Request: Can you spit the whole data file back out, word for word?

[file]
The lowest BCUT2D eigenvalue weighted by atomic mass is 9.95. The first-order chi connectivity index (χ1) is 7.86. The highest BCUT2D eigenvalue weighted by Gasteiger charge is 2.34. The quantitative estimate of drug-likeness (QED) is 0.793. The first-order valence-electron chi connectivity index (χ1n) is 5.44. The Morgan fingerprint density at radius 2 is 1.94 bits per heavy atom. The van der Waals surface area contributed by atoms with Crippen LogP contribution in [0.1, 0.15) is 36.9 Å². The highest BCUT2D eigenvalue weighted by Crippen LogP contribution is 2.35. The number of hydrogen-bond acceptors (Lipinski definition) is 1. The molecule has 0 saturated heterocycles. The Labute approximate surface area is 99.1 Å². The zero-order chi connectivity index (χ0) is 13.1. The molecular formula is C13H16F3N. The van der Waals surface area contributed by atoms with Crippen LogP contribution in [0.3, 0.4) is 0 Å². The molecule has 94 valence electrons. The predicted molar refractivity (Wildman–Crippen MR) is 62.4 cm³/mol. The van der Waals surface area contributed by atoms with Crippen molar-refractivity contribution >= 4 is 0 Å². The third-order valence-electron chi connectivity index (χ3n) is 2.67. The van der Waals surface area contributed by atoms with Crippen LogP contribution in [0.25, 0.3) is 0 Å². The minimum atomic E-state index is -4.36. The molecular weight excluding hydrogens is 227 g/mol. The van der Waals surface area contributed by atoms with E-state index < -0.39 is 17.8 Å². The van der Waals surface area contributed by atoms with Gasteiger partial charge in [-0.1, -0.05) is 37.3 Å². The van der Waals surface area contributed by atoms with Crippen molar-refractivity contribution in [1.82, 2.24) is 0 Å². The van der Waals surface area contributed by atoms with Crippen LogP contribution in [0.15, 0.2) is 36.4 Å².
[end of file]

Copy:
The lowest BCUT2D eigenvalue weighted by atomic mass is 9.95. The first-order chi connectivity index (χ1) is 7.86. The highest BCUT2D eigenvalue weighted by Gasteiger charge is 2.34. The quantitative estimate of drug-likeness (QED) is 0.793. The first-order valence-electron chi connectivity index (χ1n) is 5.44. The Morgan fingerprint density at radius 2 is 1.94 bits per heavy atom. The van der Waals surface area contributed by atoms with Crippen LogP contribution in [0.1, 0.15) is 36.9 Å². The highest BCUT2D eigenvalue weighted by Crippen LogP contribution is 2.35. The number of hydrogen-bond acceptors (Lipinski definition) is 1. The molecule has 0 saturated heterocycles. The Labute approximate surface area is 99.1 Å². The zero-order chi connectivity index (χ0) is 13.1. The molecular formula is C13H16F3N. The van der Waals surface area contributed by atoms with Crippen LogP contribution in [0.3, 0.4) is 0 Å². The molecule has 94 valence electrons. The predicted molar refractivity (Wildman–Crippen MR) is 62.4 cm³/mol. The van der Waals surface area contributed by atoms with Crippen molar-refractivity contribution >= 4 is 0 Å². The third-order valence-electron chi connectivity index (χ3n) is 2.67. The van der Waals surface area contributed by atoms with Crippen LogP contribution in [0.25, 0.3) is 0 Å². The minimum atomic E-state index is -4.36. The molecular weight excluding hydrogens is 227 g/mol. The van der Waals surface area contributed by atoms with E-state index < -0.39 is 17.8 Å². The van der Waals surface area contributed by atoms with Gasteiger partial charge in [-0.1, -0.05) is 37.3 Å². The van der Waals surface area contributed by atoms with Crippen molar-refractivity contribution in [1.82, 2.24) is 0 Å². The van der Waals surface area contributed by atoms with Crippen LogP contribution in [0.15, 0.2) is 36.4 Å².